A packed house of friends and family turned out Thursday to see four Neosho Christian School graduates receive their diploma.

A packed house of friends and family turned out Thursday to see four Neosho Christian School graduates receive their diploma.

Accepting the sheepskin from Tommy Burr, school board president, were Jessica Whitson Cole, valedictorian; Madison Elizabeth McDonnell, salutatorian; Austin Michael Fehring; and Andrew Logan Hamby.

In her valedictorian address, Cole told the crowd she could not have done all she had done without the support of her parents, teachers and friends.

"I couldn't have done it alone," she said, her voice choked with emotion.

Meanwhile, McDonnell gave thanks to those who made the school possible, the staff, her friends, family and her Savior.

Giving the keynote address Thursday was Dr. Alan Marble, president of Crowder College, who told the graduates to dream big in order to accomplish much.

"A wise man once said to'Shoot for the moon,' " Marble said. "Dream big dreams, then work to make those dreams come true."

Marble said graduation was not an end, but a beginning. This was why the ceremonies were called "commencement."

"I really hope this isn't the end of anything," he said. "[This is] the first rung on the ladder of success. We must remember what Thomas Jefferson said about ladders: "A rung is only to put your foot on long enough to raise your foot somewhere higher. And I hope that's what these graduates are going to do, whether it's going into the workforce or furthering their education. But no matter what you plan to do, the lessons you've learned right here at Neosho Christian School have served you well."

The college president also quoted the late Vince Lombardi, who once quipped that the dictionary was the only place in the world where "success" came before "work." He told the graduates that success would take work, but they had already proven they were up to the task.

"You can never achieve beyond your wildest expectations unless you begin with wild expectations," Marble said. "And I know that you have those expectations because of the teachers here at Neosho Christian School. They've pushed you, prodded you, led you — sometimes insisted — that you strive to reach your expectations."

In concluding his remarks, he said America should not be measured by achievement, but by potential. He said these graduations, and others across the land, were America's potential.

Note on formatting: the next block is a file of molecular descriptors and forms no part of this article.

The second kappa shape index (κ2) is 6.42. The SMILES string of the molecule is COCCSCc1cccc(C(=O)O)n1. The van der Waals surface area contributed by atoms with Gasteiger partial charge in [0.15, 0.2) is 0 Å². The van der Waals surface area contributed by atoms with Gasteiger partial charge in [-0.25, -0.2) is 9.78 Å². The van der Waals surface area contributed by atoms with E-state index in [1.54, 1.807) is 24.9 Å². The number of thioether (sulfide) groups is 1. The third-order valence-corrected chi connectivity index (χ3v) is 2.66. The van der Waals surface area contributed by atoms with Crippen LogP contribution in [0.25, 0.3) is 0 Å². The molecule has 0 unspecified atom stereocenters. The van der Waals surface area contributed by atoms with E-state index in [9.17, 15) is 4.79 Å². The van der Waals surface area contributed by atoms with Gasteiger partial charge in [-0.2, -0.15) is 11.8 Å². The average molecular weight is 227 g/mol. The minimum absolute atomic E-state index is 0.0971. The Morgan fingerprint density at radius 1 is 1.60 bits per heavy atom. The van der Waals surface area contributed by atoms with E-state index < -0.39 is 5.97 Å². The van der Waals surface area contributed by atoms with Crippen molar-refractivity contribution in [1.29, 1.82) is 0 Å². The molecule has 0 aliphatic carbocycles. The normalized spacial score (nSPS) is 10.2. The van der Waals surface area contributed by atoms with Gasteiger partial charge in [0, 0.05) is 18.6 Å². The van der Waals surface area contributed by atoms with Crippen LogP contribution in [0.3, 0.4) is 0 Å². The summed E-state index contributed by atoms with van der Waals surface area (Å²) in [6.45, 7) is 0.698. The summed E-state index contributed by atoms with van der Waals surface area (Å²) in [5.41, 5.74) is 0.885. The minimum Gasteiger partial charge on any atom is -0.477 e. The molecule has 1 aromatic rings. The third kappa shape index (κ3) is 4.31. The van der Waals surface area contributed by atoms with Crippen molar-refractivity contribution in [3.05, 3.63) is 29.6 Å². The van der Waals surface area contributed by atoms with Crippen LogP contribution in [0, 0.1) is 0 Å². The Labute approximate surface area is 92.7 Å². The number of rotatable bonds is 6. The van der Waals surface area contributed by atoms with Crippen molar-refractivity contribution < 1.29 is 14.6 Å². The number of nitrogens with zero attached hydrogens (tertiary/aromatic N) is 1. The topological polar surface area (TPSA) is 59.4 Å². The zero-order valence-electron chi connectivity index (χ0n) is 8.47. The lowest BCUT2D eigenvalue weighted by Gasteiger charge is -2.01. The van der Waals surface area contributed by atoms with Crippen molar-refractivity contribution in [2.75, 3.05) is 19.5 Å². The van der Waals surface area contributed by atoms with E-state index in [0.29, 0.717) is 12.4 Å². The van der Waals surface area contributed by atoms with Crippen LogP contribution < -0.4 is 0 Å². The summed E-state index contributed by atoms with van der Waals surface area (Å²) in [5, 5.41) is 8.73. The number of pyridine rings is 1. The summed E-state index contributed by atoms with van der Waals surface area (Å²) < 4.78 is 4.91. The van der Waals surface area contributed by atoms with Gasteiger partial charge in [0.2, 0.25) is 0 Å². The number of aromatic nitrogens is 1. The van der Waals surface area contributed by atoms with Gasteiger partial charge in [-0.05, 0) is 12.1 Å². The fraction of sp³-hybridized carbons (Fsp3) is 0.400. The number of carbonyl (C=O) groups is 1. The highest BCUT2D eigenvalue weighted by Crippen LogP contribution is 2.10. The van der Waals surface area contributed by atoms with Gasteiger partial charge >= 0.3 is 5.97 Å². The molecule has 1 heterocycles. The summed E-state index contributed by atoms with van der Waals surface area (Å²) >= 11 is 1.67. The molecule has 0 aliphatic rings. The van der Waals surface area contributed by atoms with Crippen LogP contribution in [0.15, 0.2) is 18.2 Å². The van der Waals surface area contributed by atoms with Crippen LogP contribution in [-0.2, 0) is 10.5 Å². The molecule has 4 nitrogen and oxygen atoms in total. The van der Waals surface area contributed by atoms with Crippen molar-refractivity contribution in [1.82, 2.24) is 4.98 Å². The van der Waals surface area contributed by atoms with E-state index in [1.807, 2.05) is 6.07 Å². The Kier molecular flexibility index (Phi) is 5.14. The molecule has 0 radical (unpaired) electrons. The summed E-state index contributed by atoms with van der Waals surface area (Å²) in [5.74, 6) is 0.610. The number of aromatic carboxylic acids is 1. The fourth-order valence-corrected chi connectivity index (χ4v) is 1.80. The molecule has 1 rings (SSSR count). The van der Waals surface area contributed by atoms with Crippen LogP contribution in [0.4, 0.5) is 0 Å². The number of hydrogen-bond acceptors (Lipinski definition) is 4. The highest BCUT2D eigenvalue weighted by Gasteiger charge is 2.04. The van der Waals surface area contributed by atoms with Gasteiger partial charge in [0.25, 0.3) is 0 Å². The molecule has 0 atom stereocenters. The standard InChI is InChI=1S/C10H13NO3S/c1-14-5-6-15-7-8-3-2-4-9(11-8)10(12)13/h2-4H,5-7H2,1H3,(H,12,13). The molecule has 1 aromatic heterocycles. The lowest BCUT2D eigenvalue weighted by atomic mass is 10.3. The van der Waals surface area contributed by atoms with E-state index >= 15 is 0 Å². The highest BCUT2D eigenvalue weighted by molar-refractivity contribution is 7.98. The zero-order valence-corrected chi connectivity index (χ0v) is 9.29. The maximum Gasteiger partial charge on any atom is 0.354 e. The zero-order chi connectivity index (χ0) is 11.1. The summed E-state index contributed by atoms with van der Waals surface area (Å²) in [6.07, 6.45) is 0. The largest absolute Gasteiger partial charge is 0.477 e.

Cole is the daughter of Jim and Emily Cole of Granby. She attended Neosho Christian in the second, fifth and sixth grades, as well as all through high school. While at Neosho Christian, she has had the following honors: first place in the 2013 science fair, 12 accepted entries in the Crowder College Quill contest, first place in website in the history fair, and qualifying for the A honor roll each year. Activities include yearbook staff, marching band and concert choir. She plans to attend Crowder College or the College of the Ozarks, and earn a degree in English.

McDonnell, the daughter of Matt and Tara McDonnell, has attended Neosho Christian since 2008. Her activities include girls and co-ed volleyball, marching band, concert choir, yearbook staff, multiple Quill awards, A honor roll, and 2013 Homecoming queen. She plans to earn an associate's degree in business at Crowder College, then on to earn a bachelor's degree, also in business.

Fehring is the son of David and Julia Fehring of Neosho, has attended Neosho Christian since the fourth grade. He has been active in marching band, concert choir, art, A honor roll, yearbook staff and participated in the history and science fairs each year. He plans to attend Crowder College and earn a degree in agriculture. He would like to eventually work in the Missouri Department of Conservation, and start a farm after college.

Hamby is the son of Dr. Andrew and Aimee Hamby of Neosho. He has attended Neosho Christian since his freshman year and has participated in the yearbook staff, science and history fairs, marching band and the concert choir. He plans to attend college this fall.